Preventive health measures are all the go in today’s health-conscious society. But our great love of work has become an insidious source of illness, depression and even death.
One of the joys of the proverbial “good old days” – a mere 20 years or so ago - was the predictability and relative simplicity of life. Work was work, personal life was personal life and rarely the twain would meet.
Seemingly almost overnight, life has become horribly complex – long working hours, prolonged excessive stress, the blurring of work and personal life boundaries, a continuing acceleration in the rate of change and pace of life and a resulting lack of patience over any demand not met instantly.
The latest global financial crisis added greatly to the stress – as much for those left to keep the business afloat as for those who were made redundant.
Staff wellbeing has indeed become extremely unwell, with workers showing serious symptoms of impending burnout. While such problems are getting plenty of publicity these days, the jury is still out on the extent to which business sees value in doing much about it. Take the issue of work life balance for example. Business asks why they should bear the all the costs and staff get all the benefits?
Ask managers and staff what they think are the order of priorities for working conditions of staff and you will get two very different perceptions. Broadly, managers perceive money to be the top priority while staff tend to focus on balance and personal needs.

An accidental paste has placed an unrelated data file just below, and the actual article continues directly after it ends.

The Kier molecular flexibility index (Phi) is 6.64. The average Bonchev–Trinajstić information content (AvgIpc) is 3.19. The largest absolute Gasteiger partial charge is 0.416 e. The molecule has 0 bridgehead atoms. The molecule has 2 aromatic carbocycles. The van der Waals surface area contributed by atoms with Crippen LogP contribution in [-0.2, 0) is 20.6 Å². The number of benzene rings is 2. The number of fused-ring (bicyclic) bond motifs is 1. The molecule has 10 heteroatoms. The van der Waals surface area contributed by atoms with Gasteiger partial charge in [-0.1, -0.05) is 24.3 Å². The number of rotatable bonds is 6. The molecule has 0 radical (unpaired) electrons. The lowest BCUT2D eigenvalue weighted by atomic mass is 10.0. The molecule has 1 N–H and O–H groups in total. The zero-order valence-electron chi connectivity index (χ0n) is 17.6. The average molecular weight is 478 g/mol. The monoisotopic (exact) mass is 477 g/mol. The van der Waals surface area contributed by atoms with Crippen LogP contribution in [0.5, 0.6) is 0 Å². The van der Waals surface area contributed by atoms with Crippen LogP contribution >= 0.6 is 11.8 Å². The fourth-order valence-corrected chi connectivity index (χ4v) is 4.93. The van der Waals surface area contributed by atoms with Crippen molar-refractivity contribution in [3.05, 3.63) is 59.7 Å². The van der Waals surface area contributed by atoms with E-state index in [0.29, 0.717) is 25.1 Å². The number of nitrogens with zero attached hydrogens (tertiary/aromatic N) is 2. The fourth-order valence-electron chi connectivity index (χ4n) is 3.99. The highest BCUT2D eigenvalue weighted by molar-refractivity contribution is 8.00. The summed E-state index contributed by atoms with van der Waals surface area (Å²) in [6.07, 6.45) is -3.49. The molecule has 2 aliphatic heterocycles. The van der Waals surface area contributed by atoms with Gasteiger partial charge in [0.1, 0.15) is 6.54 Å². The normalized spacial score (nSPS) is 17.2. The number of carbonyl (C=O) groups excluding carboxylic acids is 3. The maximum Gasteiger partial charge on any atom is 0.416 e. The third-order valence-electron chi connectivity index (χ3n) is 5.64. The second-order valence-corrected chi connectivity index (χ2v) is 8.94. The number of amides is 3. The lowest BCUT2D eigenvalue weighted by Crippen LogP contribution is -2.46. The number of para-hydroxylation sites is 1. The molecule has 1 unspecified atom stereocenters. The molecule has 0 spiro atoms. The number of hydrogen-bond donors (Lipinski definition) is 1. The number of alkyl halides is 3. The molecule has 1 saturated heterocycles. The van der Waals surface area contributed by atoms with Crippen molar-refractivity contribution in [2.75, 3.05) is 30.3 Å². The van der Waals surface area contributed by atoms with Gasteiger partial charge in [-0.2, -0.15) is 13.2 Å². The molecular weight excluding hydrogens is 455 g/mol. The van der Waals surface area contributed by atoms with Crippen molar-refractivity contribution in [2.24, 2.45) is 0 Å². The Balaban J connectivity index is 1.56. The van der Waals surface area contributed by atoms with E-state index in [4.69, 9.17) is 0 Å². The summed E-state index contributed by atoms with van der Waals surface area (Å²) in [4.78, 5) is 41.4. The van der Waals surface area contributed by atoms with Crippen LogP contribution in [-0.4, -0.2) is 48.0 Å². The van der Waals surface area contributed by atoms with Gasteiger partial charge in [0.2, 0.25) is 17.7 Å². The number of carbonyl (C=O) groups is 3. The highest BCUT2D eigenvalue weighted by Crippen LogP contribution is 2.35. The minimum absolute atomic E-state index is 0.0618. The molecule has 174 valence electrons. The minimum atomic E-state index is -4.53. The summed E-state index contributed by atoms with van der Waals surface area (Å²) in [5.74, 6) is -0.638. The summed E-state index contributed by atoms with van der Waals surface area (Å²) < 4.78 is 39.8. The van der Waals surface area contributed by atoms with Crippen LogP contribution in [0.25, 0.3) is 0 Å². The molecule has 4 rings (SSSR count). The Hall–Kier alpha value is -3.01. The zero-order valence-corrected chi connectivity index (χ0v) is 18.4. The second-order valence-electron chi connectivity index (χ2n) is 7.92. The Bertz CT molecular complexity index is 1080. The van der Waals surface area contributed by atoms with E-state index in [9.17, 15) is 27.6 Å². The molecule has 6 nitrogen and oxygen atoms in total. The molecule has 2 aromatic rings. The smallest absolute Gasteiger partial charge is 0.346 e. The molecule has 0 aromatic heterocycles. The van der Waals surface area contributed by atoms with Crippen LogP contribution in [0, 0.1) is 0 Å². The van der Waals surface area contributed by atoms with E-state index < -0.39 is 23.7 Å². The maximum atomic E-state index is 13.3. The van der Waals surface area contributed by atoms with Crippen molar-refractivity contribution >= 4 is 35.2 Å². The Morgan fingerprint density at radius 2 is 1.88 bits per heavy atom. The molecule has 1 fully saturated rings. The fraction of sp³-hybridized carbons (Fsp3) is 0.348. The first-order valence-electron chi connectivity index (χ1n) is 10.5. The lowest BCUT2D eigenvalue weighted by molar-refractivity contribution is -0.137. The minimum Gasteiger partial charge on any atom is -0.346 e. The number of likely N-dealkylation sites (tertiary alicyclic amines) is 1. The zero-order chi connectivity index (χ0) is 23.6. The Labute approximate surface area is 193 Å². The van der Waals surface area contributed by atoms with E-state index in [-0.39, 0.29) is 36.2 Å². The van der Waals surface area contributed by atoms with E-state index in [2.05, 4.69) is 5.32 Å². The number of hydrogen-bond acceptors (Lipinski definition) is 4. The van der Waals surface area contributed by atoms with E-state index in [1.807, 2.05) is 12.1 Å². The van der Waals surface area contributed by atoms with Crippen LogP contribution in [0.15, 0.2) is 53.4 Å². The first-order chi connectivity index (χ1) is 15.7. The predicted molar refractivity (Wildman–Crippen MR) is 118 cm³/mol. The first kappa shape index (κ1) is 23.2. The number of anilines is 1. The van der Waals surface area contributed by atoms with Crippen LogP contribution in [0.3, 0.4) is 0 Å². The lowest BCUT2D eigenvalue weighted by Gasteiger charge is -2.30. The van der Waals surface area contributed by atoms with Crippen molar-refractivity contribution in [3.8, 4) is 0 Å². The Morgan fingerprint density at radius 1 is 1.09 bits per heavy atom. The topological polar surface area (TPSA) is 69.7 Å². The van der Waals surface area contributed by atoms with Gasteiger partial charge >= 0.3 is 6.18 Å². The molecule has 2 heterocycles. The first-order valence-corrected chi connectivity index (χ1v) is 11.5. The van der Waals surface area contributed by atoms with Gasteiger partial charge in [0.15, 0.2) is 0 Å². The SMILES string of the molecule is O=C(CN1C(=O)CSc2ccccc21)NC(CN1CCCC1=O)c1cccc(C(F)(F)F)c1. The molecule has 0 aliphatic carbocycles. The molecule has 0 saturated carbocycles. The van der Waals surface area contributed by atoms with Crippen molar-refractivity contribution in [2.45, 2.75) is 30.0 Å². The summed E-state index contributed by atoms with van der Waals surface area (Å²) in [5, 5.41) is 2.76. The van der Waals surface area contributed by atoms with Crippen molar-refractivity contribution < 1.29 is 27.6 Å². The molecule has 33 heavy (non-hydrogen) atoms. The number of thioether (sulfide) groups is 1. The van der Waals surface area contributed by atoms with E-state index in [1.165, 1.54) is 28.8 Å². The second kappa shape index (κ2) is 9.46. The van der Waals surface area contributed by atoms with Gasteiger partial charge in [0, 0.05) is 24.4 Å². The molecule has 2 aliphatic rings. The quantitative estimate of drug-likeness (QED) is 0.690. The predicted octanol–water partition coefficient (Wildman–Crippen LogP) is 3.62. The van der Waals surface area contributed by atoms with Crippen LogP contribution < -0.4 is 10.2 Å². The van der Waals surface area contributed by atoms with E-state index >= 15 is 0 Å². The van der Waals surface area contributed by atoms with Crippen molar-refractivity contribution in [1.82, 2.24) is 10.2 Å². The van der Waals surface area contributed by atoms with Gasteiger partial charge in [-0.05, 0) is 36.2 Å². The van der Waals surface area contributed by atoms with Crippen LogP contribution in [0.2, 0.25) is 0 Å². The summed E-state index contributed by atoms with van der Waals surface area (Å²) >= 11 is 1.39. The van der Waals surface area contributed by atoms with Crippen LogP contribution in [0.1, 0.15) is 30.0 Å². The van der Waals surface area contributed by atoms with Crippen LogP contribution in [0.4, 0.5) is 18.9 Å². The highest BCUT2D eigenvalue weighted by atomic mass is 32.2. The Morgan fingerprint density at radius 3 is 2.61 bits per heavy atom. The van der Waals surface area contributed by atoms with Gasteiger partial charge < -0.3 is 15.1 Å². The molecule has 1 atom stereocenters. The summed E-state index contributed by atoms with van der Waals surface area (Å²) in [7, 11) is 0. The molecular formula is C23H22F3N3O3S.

Responses from managers and from staff to surveys on what staff And staff responses to surveys of desired working conditions for staff present a very different picture to the responses given by managers.
Much about “the good old days” ended around 1990 when business decided labour was by far its biggest expense. They proceeded forthwith to unload permanent staff by the thousands, in favour of outsourcing and contracting staff.
Workers decided that if business wasn’t going to be responsible for them (golden handshakes on retirement, etc.) workers were going to have to manage their own working life plans and conditions.
While events like the Global Financial Crisis mean business still holds much of the strings, the workers are increasingly flexing their self-management muscles – individually and collectively.
The power and status of the workforce is growing as knowledge, experience and specialist expertise spreads ever further through all levels of the hierarchy. Combine this with the vast store of wisdom and insight held by an increasingly ageing workforce and the issue of staff wellbeing becomes extremely complex.
Underlying all of this, some hitherto very uncomfortable words are creeping into management jargon. Words like emotion, caring, emotional intelligence, humane, balance and me-time, . Forward thinking managers however recognize a future that most of us have all long wanted to see. A workplace where it becomes the norm for people to work together enthusiastically and passionately towards achieving common goals. This can only happen when managers recognize people as 24/7 multi-purpose human beings and not simply 9-5 single-purpose workhorses.
It is now 40 years since Alvin Toffler wrote Future Shock, a term he saw as meaning too much change too quickly. We are now experiencing the greatest social revolution of all time. Toffler rightly predicted that chaos would reign supreme with much treachorous white water rapids to negotiate. He went on to reassure us that the chaos would quickly dissipate and we could glide into the smoother waters of what I would call ‘creative, productive uncertainty’.
Hopefully he will be again proved right.
The extensive publicity of staff wellbeing problems emphasizes the turbulence of the white water rapids. But the growing call for answers is also a welcome indicator of our hope to enjoy the benefits of smoother waters, sooner rather than later.